In the new study, Dr. Zahawi and the team, including researchers from the University of Maryland and the University of California-Santa Cruz, USA, tested a new automated approach to monitoring that doesn’t involve manual intervention. Using an inexpensive drone-based remote sensing methodology called “Ecosynth”, the researchers measured the structure of the forest canopy across in 1-hectare regenerating fields that were previously agricultural land spread over 100km2 of southern Costa Rica. The land is part of a long-term tropical forest restoration study.
The drones were fitted with a simple 10 megapixel point-and-shoot digital camera and use open-source software to process these overlapping images. The camera takes thousands of photos and the Ecosynth methodology creates 3D images called point clouds that represent the vegetation. In total, the drone and camera cost US$1500 – less than a tenth the cost of some equivalent flights.
The researchers compared the results produced by Ecosynth for canopy height, above ground biomass and canopy structure – whether the canopy was rough or open – to field based measures. They also evaluated whether Ecosynth-measured canopy height could predict the abundance of fruit-eating (frugivore) birds were present as field based height measures; many fruit-eating birds, such as the mountain thrush, black guan and sooty-capped bush tanager, are important for forest regeneration. The results showed that Ecosynth was as accurate as human monitoring, although there were some errors when the canopy was low.
“There is still some work to do to optimize Ecosynth and make sure measurements are accurate in all situations. However, the approach has real promise in monitoring regeneration,” said Dr. Zahawi. “The reduced cost and labor intensity means that many more farmers will be able to monitor their land, giving us far more data about how best to conserve tropical forests.”
Welcome to drone day on the Adafruit blog. Every Monday we deliver the latest news, products and more from the Unmanned Aerial Vehicles (UAV), quadcopter and drone communities. Drones can be used for video & photography (dronies), civil applications, policing, farming, firefighting, military and non-military security work, such as surveillance of pipelines. Previous posts can be found via the #drone tag and our drone / UAV categories.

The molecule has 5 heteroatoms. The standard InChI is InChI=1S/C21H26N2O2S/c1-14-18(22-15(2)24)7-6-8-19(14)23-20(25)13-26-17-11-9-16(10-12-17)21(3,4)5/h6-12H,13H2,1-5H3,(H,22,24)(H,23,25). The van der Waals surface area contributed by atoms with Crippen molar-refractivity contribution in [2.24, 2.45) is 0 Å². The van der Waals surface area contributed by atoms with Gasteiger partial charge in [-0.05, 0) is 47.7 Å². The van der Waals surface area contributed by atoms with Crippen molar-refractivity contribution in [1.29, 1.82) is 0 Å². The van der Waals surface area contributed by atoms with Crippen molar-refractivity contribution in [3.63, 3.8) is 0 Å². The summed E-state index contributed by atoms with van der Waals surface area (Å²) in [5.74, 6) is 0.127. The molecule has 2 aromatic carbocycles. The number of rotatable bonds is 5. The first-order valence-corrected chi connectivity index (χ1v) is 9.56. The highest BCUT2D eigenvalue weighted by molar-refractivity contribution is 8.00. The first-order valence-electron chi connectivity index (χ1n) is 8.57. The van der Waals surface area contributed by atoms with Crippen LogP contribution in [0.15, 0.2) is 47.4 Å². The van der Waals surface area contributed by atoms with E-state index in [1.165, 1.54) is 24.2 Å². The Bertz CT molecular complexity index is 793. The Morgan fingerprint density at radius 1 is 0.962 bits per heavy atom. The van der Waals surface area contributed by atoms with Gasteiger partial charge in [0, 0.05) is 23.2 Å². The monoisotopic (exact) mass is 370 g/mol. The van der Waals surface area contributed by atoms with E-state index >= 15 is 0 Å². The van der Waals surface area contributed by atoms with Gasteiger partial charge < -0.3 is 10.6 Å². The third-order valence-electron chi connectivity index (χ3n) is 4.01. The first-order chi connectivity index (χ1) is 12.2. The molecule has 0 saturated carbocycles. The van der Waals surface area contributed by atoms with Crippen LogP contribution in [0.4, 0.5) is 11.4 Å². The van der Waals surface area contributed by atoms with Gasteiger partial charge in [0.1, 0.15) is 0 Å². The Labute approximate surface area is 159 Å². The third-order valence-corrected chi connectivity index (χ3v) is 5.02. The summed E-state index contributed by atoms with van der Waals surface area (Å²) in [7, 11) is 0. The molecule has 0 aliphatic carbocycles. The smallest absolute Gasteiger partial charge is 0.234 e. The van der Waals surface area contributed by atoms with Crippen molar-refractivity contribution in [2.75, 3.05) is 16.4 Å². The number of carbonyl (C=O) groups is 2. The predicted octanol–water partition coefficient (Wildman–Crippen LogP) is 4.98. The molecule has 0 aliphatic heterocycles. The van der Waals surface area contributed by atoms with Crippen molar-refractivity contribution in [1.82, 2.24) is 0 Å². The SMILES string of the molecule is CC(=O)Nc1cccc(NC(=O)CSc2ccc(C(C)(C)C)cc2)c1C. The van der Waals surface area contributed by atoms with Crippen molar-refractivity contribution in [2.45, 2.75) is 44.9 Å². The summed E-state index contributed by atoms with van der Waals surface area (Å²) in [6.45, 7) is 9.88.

Adafruit publishes a wide range of writing and video content, including interviews and reporting on the maker market and the wider technology world. Our standards page is intended as a guide to best practices that Adafruit uses, as well as an outline of the ethical standards Adafruit aspires to. While Adafruit is not an independent journalistic institution, Adafruit strives to be a fair, informative, and positive voice within the community – check it out here: adafruit.com/editorialstandards
Stop breadboarding and soldering – start making immediately! Adafruit’s Circuit Playground is jam-packed with LEDs, sensors, buttons, alligator clip pads and more. Build projects with Circuit Playground in a few minutes with the drag-and-drop MakeCode programming site, learn computer science using the CS Discoveries class on code.org, jump into CircuitPython to learn Python and hardware together, TinyGO, or even use the Arduino IDE. Circuit Playground Express is the newest and best Circuit Playground board, with support for CircuitPython, MakeCode, and Arduino. It has a powerful processor, 10 NeoPixels, mini speaker, InfraRed receive and transmit, two buttons, a switch, 14 alligator clip pads, and lots of sensors: capacitive touch, IR proximity, temperature, light, motion and sound. A whole wide world of electronics and coding is waiting for you, and it fits in the palm of your hand.
Have an amazing project to share? The Electronics Show and Tell is every Wednesday at 7pm ET! To join, head over to YouTube and check out the show’s live chat – we’ll post the link there.